“Death of Frederick of Germany” by Gustav Dore
Frederick I Barbarossa was a German Holy Roman Emperor.
Frederick embarked on the Third Crusade (1189), a massive expedition in conjunction with the French, led by king Philip Augustus, and the English, under Richard the Lionheart. He organized a grand army of 100,000 men (including 20,000 knights) and set out on the overland route to the Holy Land. However, some historians believe that this is an exaggeration and that the true figure might be closer to 15,000 men, including 3,000 knights.
The Crusaders passed through Hungary, Serbia and Bulgaria and then entered Byzantine territory, arriving at Constantinople in the autumn of 1189. Matters were complicated by a secret alliance between the Emperor of Constantinople and Saladin, warning of which was supplied by a note from Sibylla, ex-Queen of Jerusalem. When they were in Hungary, Barbarossa personally asked the Hungarian Prince Géza, brother of the king, Béla III of Hungary, to join the Crusade. The king agreed, and a Hungarian army of 2,000 men led by Géza escorted the German emperor’s forces. The armies coming from western Europe pushed on through Anatolia (where they were victorious in taking Aksehir and defeating the Turks in the Battle of Iconium), and entered Cilician Armenia. The approach of the immense German army greatly concerned Saladin and the other Muslim leaders, who began to rally troops of their own to confront Barbarossa’s forces.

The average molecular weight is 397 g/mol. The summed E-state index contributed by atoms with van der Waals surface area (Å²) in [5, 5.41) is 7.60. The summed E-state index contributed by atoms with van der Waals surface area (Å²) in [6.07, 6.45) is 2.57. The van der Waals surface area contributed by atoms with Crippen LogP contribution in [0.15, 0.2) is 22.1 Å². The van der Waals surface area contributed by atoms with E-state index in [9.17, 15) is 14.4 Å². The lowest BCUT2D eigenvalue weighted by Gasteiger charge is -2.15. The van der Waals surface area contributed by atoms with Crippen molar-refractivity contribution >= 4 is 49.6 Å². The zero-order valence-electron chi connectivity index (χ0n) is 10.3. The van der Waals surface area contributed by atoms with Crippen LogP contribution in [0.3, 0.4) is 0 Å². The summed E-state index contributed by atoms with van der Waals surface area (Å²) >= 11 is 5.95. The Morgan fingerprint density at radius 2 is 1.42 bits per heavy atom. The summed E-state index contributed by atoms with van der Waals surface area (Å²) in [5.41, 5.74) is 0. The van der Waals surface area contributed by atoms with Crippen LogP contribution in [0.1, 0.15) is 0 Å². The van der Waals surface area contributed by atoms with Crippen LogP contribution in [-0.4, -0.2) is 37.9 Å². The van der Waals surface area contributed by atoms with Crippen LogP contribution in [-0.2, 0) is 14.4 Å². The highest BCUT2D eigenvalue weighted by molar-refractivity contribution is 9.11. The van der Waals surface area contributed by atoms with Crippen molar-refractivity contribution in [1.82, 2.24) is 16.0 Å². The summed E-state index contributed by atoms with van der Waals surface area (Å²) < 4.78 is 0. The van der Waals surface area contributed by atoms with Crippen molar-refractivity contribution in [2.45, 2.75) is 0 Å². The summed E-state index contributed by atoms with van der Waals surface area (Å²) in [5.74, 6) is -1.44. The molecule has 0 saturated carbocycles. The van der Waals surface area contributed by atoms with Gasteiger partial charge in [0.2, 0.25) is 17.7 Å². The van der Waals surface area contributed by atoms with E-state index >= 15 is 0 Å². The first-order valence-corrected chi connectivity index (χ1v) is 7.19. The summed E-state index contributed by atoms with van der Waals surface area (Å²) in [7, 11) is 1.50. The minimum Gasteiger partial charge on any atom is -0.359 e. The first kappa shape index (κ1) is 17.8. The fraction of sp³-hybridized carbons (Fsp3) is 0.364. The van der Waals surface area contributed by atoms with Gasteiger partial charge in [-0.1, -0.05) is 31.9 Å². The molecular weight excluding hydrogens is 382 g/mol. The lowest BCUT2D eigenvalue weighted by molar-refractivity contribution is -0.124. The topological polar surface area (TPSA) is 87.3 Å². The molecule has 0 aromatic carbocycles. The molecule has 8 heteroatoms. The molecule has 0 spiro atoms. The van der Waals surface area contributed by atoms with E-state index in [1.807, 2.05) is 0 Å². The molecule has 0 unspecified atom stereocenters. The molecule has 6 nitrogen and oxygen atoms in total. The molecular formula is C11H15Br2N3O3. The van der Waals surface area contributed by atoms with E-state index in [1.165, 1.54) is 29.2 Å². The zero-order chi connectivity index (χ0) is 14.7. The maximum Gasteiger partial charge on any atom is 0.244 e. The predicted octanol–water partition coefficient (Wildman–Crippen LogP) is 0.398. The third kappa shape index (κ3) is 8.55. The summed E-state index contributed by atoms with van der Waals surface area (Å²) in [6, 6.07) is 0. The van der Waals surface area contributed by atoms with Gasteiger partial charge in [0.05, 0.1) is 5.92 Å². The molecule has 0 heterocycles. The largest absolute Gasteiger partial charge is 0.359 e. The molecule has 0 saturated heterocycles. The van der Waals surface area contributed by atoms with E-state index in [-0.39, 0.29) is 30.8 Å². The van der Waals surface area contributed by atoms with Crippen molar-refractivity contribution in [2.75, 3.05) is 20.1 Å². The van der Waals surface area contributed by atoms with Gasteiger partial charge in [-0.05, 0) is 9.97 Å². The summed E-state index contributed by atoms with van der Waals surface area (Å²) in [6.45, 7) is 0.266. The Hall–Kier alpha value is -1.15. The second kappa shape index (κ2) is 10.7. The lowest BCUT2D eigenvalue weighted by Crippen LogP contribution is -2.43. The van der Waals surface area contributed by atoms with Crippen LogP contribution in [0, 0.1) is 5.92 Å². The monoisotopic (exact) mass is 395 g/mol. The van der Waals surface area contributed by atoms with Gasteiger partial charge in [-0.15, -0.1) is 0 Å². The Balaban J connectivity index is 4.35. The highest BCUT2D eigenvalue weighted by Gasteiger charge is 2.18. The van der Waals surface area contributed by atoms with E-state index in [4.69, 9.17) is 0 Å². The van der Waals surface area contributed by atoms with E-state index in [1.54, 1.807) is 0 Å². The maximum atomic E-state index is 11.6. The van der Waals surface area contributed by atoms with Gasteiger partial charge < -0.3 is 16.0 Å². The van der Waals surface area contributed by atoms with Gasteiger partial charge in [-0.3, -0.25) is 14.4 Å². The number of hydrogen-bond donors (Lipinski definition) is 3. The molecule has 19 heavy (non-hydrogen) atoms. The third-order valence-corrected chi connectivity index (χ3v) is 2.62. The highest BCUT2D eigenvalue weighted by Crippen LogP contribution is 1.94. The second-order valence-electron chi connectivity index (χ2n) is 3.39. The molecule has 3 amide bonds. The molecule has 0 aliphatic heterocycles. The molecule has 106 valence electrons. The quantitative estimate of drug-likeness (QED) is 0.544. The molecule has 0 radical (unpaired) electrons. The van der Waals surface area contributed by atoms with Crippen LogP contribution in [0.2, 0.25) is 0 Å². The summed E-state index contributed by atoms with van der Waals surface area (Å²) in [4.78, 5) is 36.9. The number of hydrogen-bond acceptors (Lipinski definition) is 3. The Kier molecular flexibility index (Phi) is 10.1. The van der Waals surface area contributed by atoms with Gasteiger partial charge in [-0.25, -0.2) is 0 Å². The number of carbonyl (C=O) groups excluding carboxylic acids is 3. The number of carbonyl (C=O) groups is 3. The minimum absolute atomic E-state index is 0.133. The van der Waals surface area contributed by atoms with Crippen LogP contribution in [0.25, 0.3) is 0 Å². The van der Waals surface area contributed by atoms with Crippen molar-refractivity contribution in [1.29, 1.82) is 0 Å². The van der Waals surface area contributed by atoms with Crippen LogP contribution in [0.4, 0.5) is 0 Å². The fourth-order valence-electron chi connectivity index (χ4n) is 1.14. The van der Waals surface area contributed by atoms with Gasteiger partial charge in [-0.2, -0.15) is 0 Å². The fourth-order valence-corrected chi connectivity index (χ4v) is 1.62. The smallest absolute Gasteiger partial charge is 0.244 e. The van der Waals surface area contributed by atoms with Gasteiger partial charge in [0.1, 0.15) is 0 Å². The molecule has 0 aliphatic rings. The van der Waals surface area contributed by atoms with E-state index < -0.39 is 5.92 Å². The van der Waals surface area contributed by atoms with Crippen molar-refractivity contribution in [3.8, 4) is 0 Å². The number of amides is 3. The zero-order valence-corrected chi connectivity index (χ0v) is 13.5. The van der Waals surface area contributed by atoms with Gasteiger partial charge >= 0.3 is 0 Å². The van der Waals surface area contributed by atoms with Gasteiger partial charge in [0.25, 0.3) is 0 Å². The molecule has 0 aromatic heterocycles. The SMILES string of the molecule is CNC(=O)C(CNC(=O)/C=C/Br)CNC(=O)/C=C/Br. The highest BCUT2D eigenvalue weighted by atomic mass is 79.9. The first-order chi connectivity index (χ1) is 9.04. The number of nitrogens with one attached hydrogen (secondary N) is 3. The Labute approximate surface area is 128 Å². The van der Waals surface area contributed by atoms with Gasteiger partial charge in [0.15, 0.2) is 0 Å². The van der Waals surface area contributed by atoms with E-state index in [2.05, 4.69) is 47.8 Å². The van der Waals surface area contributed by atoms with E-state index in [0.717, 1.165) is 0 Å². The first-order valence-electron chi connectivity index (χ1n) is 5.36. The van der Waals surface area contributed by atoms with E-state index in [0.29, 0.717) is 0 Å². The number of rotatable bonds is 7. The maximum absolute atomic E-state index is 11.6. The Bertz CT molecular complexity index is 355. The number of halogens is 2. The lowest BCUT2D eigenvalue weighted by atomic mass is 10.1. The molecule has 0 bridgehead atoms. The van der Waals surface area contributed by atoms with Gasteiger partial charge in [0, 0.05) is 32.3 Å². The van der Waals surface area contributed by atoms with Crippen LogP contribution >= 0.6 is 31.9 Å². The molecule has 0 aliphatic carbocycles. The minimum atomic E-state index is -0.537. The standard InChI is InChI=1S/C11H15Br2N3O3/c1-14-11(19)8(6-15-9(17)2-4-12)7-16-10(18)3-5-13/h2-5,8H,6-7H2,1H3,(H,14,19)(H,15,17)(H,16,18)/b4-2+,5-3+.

However, on 10 June 1190, Emperor Frederick drowned in the Saleph river. Being impatient, he had decided to walk his horse through the river instead of crossing the bridge that had been too crowded with troops. The current was too strong for the horse to handle, and his suit armor was too heavy for him to swim in: both were swept away and drowned. Some of Frederick’s men put him in a barrel of vinegar to preserve his body.
Frederick’s death plunged his army into chaos. Leaderless, panicking, and attacked on all sides by Turks, many Germans deserted, were killed, or even committed suicide. Only 5,000 soldiers, a small fraction of the original force, arrived in Acre. Barbarossa’s son, Frederick VI of Swabia, carried on with the remnants of the German army, along with the Hungarian army under the command of Prince Géza, with the aim of burying the emperor in Jerusalem, but efforts to conserve his body in vinegar failed. Hence, his flesh was interred in the Church of St Peter in Antioch, his bones in the cathedral of Tyre, and his heart and inner organs in Tarsus.